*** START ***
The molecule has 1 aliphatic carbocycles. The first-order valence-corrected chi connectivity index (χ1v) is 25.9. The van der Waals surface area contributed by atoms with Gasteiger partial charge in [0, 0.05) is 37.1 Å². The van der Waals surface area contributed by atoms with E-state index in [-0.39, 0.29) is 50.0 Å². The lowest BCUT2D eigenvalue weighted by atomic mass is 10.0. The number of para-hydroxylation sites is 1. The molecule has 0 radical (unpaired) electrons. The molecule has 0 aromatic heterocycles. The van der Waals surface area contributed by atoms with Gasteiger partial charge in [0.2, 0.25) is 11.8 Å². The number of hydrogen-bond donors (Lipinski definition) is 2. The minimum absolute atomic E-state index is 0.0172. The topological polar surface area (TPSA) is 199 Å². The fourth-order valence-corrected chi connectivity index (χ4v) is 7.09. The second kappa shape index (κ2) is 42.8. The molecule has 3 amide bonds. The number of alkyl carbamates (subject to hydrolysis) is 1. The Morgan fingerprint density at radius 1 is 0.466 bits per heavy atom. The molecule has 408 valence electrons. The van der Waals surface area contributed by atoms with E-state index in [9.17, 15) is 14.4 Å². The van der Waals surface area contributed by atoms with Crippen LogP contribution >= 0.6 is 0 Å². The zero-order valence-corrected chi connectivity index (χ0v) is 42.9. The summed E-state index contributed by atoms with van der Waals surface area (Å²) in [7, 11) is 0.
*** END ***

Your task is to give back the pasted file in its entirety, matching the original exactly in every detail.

The molecule has 1 aliphatic carbocycles. The first-order valence-corrected chi connectivity index (χ1v) is 25.9. The van der Waals surface area contributed by atoms with Gasteiger partial charge in [0, 0.05) is 37.1 Å². The van der Waals surface area contributed by atoms with E-state index in [-0.39, 0.29) is 50.0 Å². The lowest BCUT2D eigenvalue weighted by atomic mass is 10.0. The number of para-hydroxylation sites is 1. The molecule has 0 radical (unpaired) electrons. The molecule has 0 aromatic heterocycles. The van der Waals surface area contributed by atoms with Gasteiger partial charge in [0.2, 0.25) is 11.8 Å². The number of hydrogen-bond donors (Lipinski definition) is 2. The minimum absolute atomic E-state index is 0.0172. The topological polar surface area (TPSA) is 199 Å². The fourth-order valence-corrected chi connectivity index (χ4v) is 7.09. The second kappa shape index (κ2) is 42.8. The molecule has 3 amide bonds. The number of alkyl carbamates (subject to hydrolysis) is 1. The Morgan fingerprint density at radius 1 is 0.466 bits per heavy atom. The molecule has 408 valence electrons. The van der Waals surface area contributed by atoms with E-state index in [9.17, 15) is 14.4 Å². The van der Waals surface area contributed by atoms with Crippen LogP contribution >= 0.6 is 0 Å². The zero-order valence-corrected chi connectivity index (χ0v) is 42.9. The summed E-state index contributed by atoms with van der Waals surface area (Å²) in [7, 11) is 0.